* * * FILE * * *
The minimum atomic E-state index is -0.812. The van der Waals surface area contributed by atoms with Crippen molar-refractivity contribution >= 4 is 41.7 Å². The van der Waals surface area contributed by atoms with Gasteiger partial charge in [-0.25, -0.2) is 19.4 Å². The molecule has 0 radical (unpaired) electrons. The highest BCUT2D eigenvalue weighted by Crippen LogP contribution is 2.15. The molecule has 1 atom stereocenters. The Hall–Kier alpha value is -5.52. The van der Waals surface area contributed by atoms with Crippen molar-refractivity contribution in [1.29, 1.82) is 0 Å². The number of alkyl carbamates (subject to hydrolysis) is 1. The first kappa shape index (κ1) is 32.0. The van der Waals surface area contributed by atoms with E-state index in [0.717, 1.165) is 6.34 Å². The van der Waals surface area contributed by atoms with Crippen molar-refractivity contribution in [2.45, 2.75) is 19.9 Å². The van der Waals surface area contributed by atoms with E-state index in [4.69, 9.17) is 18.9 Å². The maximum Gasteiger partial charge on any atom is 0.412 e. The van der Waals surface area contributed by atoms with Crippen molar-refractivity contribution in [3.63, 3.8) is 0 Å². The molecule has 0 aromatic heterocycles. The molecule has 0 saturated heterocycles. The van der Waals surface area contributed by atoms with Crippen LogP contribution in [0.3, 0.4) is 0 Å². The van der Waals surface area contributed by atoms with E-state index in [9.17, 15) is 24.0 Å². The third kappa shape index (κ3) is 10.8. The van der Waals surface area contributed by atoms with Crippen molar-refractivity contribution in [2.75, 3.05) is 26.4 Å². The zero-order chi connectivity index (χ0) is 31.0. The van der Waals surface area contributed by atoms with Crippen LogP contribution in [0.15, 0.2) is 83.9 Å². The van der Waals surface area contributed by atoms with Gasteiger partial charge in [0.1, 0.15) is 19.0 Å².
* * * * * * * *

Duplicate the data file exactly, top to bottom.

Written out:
The minimum atomic E-state index is -0.812. The van der Waals surface area contributed by atoms with Crippen molar-refractivity contribution >= 4 is 41.7 Å². The van der Waals surface area contributed by atoms with Gasteiger partial charge in [-0.25, -0.2) is 19.4 Å². The molecule has 0 radical (unpaired) electrons. The highest BCUT2D eigenvalue weighted by Crippen LogP contribution is 2.15. The molecule has 1 atom stereocenters. The Hall–Kier alpha value is -5.52. The van der Waals surface area contributed by atoms with Crippen molar-refractivity contribution in [1.29, 1.82) is 0 Å². The number of alkyl carbamates (subject to hydrolysis) is 1. The first kappa shape index (κ1) is 32.0. The van der Waals surface area contributed by atoms with E-state index in [0.717, 1.165) is 6.34 Å². The van der Waals surface area contributed by atoms with Crippen molar-refractivity contribution in [2.45, 2.75) is 19.9 Å². The van der Waals surface area contributed by atoms with E-state index in [4.69, 9.17) is 18.9 Å². The maximum Gasteiger partial charge on any atom is 0.412 e. The van der Waals surface area contributed by atoms with Crippen molar-refractivity contribution in [3.63, 3.8) is 0 Å². The molecule has 0 aromatic heterocycles. The molecule has 0 saturated heterocycles. The van der Waals surface area contributed by atoms with Crippen LogP contribution in [0.3, 0.4) is 0 Å². The van der Waals surface area contributed by atoms with E-state index in [9.17, 15) is 24.0 Å². The third kappa shape index (κ3) is 10.8. The van der Waals surface area contributed by atoms with Crippen molar-refractivity contribution in [2.75, 3.05) is 26.4 Å². The zero-order chi connectivity index (χ0) is 31.0. The van der Waals surface area contributed by atoms with Crippen LogP contribution in [0.15, 0.2) is 83.9 Å². The van der Waals surface area contributed by atoms with Gasteiger partial charge in [0.1, 0.15) is 19.0 Å².